Whenever adversity strikes, Democrats are quick to leverage it as an opportunity to impose bans and regulations on their targeted culprits or to fund the heck out of their pet projects. They have effectively adopted the ominous mantra of former Obama adviser Rahm Emanuel: never let “a good crisis go to waste.”
We’ve seen this take form in a variety of ways. Whether it’s the immediate push for gun control after a mass shooting event, imposing mail-in voting during the pandemic, or even banning gas stoves because of racism (or something), there’s a never-ending effort by Democrats to exploit fear and anger to further their agenda.
And they’re doing it again.
This week, the Biden administration drafted a $100 billion foreign aid package that has been sold as assistance for Israel and Ukraine. It should come as no shock that the bulk of the assistance is actually for Ukraine—Biden’s favorite war between the two.
But it’s actually far worse than that.
As Karen Townsend at our sister site Hot Air notes, “The aid package includes $60B for Ukraine, $14B for Israel, and $14B for the southern border. There is $7.4B for Taiwan and allies in the Indo-Pacific, and $10B for humanitarian aid in Ukraine, Israel, and Gaza. As you see, the amount allocated to Ukraine is disproportionally larger than anything else.”
The deeper we dig, the worse it gets. Roughly $11.8 billion of the funding going to Ukraine isn’t even aid for their war effort. It’s more of a bailout for the Ukraine government’s public pensions. Why are American taxpayers bailing out Ukrainian pension program for government employees? It makes no sense. Nor does it make any sense that Ukraine is getting more money to fund its pensions than Israel is getting in aid to support its war against Hamas.
The aid package also includes nearly $5 billion for the housing and transportation of illegal immigrants in the United States, as well as other “services” for them.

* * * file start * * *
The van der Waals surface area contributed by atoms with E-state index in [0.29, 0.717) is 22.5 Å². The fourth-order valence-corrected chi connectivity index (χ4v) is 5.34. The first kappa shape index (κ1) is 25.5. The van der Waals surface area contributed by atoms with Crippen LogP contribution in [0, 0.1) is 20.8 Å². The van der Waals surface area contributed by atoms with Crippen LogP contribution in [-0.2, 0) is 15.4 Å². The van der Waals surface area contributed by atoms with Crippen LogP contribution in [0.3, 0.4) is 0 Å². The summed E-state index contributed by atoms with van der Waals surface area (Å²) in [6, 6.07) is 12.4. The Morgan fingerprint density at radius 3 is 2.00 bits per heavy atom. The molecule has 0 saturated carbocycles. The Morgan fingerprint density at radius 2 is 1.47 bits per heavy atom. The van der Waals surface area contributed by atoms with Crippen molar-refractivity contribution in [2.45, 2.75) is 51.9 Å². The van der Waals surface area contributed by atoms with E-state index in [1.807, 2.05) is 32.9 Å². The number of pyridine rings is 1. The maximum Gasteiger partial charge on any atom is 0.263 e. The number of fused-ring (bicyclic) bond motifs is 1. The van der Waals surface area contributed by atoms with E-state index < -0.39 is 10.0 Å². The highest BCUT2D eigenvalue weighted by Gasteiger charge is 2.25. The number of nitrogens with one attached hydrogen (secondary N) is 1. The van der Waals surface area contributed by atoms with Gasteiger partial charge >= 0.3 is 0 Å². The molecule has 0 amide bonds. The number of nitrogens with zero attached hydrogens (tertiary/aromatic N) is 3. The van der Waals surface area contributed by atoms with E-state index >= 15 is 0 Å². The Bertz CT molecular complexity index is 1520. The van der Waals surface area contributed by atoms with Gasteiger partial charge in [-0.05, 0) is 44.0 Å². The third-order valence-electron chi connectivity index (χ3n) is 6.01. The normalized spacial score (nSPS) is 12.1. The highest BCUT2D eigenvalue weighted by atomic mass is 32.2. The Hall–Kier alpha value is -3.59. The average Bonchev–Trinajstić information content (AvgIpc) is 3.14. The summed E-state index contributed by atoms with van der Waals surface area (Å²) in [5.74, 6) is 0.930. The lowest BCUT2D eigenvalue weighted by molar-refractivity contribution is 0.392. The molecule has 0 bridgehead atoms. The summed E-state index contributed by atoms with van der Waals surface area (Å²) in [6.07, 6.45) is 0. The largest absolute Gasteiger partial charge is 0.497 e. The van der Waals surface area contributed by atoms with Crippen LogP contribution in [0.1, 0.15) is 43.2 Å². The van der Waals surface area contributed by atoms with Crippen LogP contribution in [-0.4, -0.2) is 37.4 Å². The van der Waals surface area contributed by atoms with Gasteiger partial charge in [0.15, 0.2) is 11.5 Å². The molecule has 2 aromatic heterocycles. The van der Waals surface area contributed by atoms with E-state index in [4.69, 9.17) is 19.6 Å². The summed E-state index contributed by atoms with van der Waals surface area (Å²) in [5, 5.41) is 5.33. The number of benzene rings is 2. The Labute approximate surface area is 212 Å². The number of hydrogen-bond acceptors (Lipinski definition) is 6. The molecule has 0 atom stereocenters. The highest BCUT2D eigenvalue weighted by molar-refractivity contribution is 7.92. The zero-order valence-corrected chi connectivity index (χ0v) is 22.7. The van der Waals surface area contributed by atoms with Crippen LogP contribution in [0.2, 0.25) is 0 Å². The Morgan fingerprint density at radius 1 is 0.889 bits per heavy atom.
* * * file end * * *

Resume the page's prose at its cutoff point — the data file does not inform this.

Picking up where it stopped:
Naturally, Senate Majority Leader Chuck Schumer (D-N.Y.) wants to rush the aid package through. “This legislation is too important to wait for the House to settle their chaos,” Schumer said Friday. “Senate Democrats will move expeditiously on this request, and we hope that our Republican colleagues across the aisle will join us to pass this much-needed funding.”
That doesn’t look likely to happen. Sen. Tom Cotton (R-Ark.) made it very clear that this aid package has no chance of surviving in the U.S. Senate.
“President Biden’s slush fund proposal is dead on arrival, just like his budgets,” Mr. Cotton said Friday. “We will not spend, for example, $3.5 billion to address the ‘potential needs of Gazans,’ essentially functioning as a resupply line for Hamas terrorists.”
“Nor will we spend $4.7 billion for housing, transportation, and ‘services’ for illegal aliens in the United States rather than deporting them,” Cotton continued. “The Biden proposal is going nowhere, and Senate Republicans will take the lead on crafting a funding bill that protects Americans and their interests.”
No aid package will be passed, of course, until the House elects a speaker, and I dare say Biden’s slush fund aid package doesn’t have much of a shot to get passed there anyway. But, he nevertheless tried to do exactly what Democrats always do: never let a good crisis go to waste. It’s bad enough that he’s seeking to tie Ukraine funding to aid for Israel, but all the other waste too? Shameful.